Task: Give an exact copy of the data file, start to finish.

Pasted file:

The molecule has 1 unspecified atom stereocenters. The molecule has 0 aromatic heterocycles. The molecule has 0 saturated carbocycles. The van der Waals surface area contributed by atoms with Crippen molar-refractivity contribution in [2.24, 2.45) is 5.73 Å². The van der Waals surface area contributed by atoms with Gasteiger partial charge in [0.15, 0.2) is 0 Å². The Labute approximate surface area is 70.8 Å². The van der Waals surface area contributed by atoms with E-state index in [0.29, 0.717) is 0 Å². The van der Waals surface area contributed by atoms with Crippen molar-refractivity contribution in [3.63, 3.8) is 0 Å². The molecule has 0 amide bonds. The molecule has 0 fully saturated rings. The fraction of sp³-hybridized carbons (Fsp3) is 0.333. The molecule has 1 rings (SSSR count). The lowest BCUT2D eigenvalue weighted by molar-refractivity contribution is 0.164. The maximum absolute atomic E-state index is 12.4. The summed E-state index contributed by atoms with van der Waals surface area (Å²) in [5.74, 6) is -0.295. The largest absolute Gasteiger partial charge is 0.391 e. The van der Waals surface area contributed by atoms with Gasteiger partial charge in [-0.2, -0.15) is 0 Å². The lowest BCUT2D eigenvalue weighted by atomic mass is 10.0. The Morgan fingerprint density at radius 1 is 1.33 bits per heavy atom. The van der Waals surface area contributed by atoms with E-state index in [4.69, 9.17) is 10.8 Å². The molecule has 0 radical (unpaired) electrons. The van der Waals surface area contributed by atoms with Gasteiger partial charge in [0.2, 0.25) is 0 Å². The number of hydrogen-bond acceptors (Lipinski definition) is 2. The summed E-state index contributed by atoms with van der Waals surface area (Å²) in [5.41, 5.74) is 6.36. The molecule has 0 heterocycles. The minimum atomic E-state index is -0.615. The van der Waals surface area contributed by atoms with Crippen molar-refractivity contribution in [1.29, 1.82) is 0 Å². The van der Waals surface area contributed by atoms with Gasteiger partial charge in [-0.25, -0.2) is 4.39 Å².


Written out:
The molecule has 1 unspecified atom stereocenters. The molecule has 0 aromatic heterocycles. The molecule has 0 saturated carbocycles. The van der Waals surface area contributed by atoms with Crippen molar-refractivity contribution in [2.24, 2.45) is 5.73 Å². The van der Waals surface area contributed by atoms with Gasteiger partial charge in [0.15, 0.2) is 0 Å². The Labute approximate surface area is 70.8 Å². The van der Waals surface area contributed by atoms with E-state index in [0.29, 0.717) is 0 Å². The van der Waals surface area contributed by atoms with Crippen molar-refractivity contribution in [3.63, 3.8) is 0 Å². The molecule has 0 amide bonds. The molecule has 0 fully saturated rings. The fraction of sp³-hybridized carbons (Fsp3) is 0.333. The molecule has 1 rings (SSSR count). The lowest BCUT2D eigenvalue weighted by molar-refractivity contribution is 0.164. The maximum absolute atomic E-state index is 12.4. The summed E-state index contributed by atoms with van der Waals surface area (Å²) in [5.74, 6) is -0.295. The largest absolute Gasteiger partial charge is 0.391 e. The van der Waals surface area contributed by atoms with Gasteiger partial charge in [-0.2, -0.15) is 0 Å². The lowest BCUT2D eigenvalue weighted by atomic mass is 10.0. The Morgan fingerprint density at radius 1 is 1.33 bits per heavy atom. The van der Waals surface area contributed by atoms with E-state index in [4.69, 9.17) is 10.8 Å². The molecule has 0 radical (unpaired) electrons. The van der Waals surface area contributed by atoms with Gasteiger partial charge in [0.2, 0.25) is 0 Å². The number of hydrogen-bond acceptors (Lipinski definition) is 2. The summed E-state index contributed by atoms with van der Waals surface area (Å²) in [5.41, 5.74) is 6.36. The molecule has 0 heterocycles. The minimum atomic E-state index is -0.615. The van der Waals surface area contributed by atoms with Crippen molar-refractivity contribution in [1.29, 1.82) is 0 Å². The van der Waals surface area contributed by atoms with Gasteiger partial charge in [-0.25, -0.2) is 4.39 Å².